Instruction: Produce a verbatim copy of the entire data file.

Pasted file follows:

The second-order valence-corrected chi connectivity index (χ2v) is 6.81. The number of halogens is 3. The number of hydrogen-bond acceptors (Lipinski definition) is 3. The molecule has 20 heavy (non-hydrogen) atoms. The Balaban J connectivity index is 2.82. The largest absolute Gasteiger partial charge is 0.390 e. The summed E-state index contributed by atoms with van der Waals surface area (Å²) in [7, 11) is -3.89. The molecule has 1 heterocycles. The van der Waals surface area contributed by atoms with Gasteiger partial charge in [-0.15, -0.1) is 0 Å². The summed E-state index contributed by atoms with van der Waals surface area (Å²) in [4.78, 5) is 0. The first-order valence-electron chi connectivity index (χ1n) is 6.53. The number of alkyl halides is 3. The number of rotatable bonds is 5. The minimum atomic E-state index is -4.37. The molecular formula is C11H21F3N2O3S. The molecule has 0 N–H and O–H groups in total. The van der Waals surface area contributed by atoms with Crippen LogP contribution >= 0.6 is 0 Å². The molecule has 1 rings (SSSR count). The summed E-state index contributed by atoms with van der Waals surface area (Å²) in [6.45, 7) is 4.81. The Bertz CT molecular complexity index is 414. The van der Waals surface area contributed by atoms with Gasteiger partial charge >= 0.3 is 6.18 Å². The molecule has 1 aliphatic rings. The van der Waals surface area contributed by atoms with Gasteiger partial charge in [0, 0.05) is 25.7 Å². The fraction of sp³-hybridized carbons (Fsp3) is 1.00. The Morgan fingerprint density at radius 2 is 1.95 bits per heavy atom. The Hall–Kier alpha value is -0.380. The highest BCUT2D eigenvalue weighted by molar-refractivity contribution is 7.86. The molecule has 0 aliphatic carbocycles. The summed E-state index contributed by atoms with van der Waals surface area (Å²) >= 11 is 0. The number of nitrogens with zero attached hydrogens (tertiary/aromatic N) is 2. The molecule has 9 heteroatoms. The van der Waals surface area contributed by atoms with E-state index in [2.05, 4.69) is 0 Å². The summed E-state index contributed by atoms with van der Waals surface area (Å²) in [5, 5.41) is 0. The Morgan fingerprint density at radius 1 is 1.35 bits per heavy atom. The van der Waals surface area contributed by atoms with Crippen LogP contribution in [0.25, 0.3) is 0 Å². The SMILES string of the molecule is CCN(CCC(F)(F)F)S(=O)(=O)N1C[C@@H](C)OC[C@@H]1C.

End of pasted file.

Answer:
The second-order valence-corrected chi connectivity index (χ2v) is 6.81. The number of halogens is 3. The number of hydrogen-bond acceptors (Lipinski definition) is 3. The molecule has 20 heavy (non-hydrogen) atoms. The Balaban J connectivity index is 2.82. The largest absolute Gasteiger partial charge is 0.390 e. The summed E-state index contributed by atoms with van der Waals surface area (Å²) in [7, 11) is -3.89. The molecule has 1 heterocycles. The van der Waals surface area contributed by atoms with Gasteiger partial charge in [-0.15, -0.1) is 0 Å². The summed E-state index contributed by atoms with van der Waals surface area (Å²) in [4.78, 5) is 0. The first-order valence-electron chi connectivity index (χ1n) is 6.53. The number of alkyl halides is 3. The number of rotatable bonds is 5. The minimum atomic E-state index is -4.37. The molecular formula is C11H21F3N2O3S. The molecule has 0 N–H and O–H groups in total. The van der Waals surface area contributed by atoms with Crippen LogP contribution >= 0.6 is 0 Å². The molecule has 1 rings (SSSR count). The summed E-state index contributed by atoms with van der Waals surface area (Å²) in [6.45, 7) is 4.81. The Bertz CT molecular complexity index is 414. The van der Waals surface area contributed by atoms with Gasteiger partial charge >= 0.3 is 6.18 Å². The molecule has 1 aliphatic rings. The van der Waals surface area contributed by atoms with Gasteiger partial charge in [0, 0.05) is 25.7 Å². The fraction of sp³-hybridized carbons (Fsp3) is 1.00. The Morgan fingerprint density at radius 2 is 1.95 bits per heavy atom. The Hall–Kier alpha value is -0.380. The highest BCUT2D eigenvalue weighted by molar-refractivity contribution is 7.86. The molecule has 0 aliphatic carbocycles. The summed E-state index contributed by atoms with van der Waals surface area (Å²) >= 11 is 0. The number of nitrogens with zero attached hydrogens (tertiary/aromatic N) is 2. The molecule has 9 heteroatoms. The van der Waals surface area contributed by atoms with E-state index in [2.05, 4.69) is 0 Å². The summed E-state index contributed by atoms with van der Waals surface area (Å²) in [5, 5.41) is 0. The Morgan fingerprint density at radius 1 is 1.35 bits per heavy atom. The van der Waals surface area contributed by atoms with Crippen LogP contribution in [0.25, 0.3) is 0 Å². The SMILES string of the molecule is CCN(CCC(F)(F)F)S(=O)(=O)N1C[C@@H](C)OC[C@@H]1C.